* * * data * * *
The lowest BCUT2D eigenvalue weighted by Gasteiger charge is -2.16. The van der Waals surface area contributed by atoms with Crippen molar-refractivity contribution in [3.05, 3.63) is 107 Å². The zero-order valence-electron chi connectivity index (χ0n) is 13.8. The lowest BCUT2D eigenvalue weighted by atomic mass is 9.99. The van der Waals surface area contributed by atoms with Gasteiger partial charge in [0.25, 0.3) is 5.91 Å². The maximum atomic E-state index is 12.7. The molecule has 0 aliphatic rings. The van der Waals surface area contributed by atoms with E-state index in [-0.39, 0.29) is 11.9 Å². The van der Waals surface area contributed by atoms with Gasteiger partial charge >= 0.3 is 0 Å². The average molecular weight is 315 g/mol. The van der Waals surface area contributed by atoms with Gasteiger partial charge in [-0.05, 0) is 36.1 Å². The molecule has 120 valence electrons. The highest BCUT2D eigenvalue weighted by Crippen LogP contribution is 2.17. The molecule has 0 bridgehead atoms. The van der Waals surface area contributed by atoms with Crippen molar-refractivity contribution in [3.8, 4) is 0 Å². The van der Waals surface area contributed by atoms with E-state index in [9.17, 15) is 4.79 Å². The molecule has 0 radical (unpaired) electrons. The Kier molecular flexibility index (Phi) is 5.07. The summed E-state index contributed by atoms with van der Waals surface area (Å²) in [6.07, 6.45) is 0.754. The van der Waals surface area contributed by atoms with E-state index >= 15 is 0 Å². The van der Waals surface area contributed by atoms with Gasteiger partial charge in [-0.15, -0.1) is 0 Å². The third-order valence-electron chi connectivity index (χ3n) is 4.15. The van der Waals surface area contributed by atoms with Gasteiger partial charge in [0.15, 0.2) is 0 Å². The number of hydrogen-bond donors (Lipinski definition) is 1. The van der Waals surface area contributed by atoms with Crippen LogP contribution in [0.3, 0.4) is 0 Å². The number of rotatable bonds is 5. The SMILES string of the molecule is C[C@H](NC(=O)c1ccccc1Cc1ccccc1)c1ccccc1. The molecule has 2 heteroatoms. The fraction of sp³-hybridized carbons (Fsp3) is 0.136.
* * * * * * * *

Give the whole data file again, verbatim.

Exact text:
The lowest BCUT2D eigenvalue weighted by Gasteiger charge is -2.16. The van der Waals surface area contributed by atoms with Crippen molar-refractivity contribution in [3.05, 3.63) is 107 Å². The zero-order valence-electron chi connectivity index (χ0n) is 13.8. The lowest BCUT2D eigenvalue weighted by atomic mass is 9.99. The van der Waals surface area contributed by atoms with Gasteiger partial charge in [0.25, 0.3) is 5.91 Å². The maximum atomic E-state index is 12.7. The molecule has 0 aliphatic rings. The van der Waals surface area contributed by atoms with E-state index in [-0.39, 0.29) is 11.9 Å². The van der Waals surface area contributed by atoms with Gasteiger partial charge >= 0.3 is 0 Å². The average molecular weight is 315 g/mol. The van der Waals surface area contributed by atoms with Gasteiger partial charge in [-0.05, 0) is 36.1 Å². The molecule has 120 valence electrons. The highest BCUT2D eigenvalue weighted by Crippen LogP contribution is 2.17. The molecule has 0 bridgehead atoms. The van der Waals surface area contributed by atoms with Crippen molar-refractivity contribution in [3.8, 4) is 0 Å². The van der Waals surface area contributed by atoms with E-state index in [9.17, 15) is 4.79 Å². The molecule has 0 radical (unpaired) electrons. The Kier molecular flexibility index (Phi) is 5.07. The summed E-state index contributed by atoms with van der Waals surface area (Å²) in [6.07, 6.45) is 0.754. The van der Waals surface area contributed by atoms with E-state index >= 15 is 0 Å². The van der Waals surface area contributed by atoms with Gasteiger partial charge in [-0.15, -0.1) is 0 Å². The third-order valence-electron chi connectivity index (χ3n) is 4.15. The van der Waals surface area contributed by atoms with Gasteiger partial charge in [0.15, 0.2) is 0 Å². The number of hydrogen-bond donors (Lipinski definition) is 1. The van der Waals surface area contributed by atoms with Crippen LogP contribution in [0.3, 0.4) is 0 Å². The number of rotatable bonds is 5. The SMILES string of the molecule is C[C@H](NC(=O)c1ccccc1Cc1ccccc1)c1ccccc1. The molecule has 2 heteroatoms. The fraction of sp³-hybridized carbons (Fsp3) is 0.136.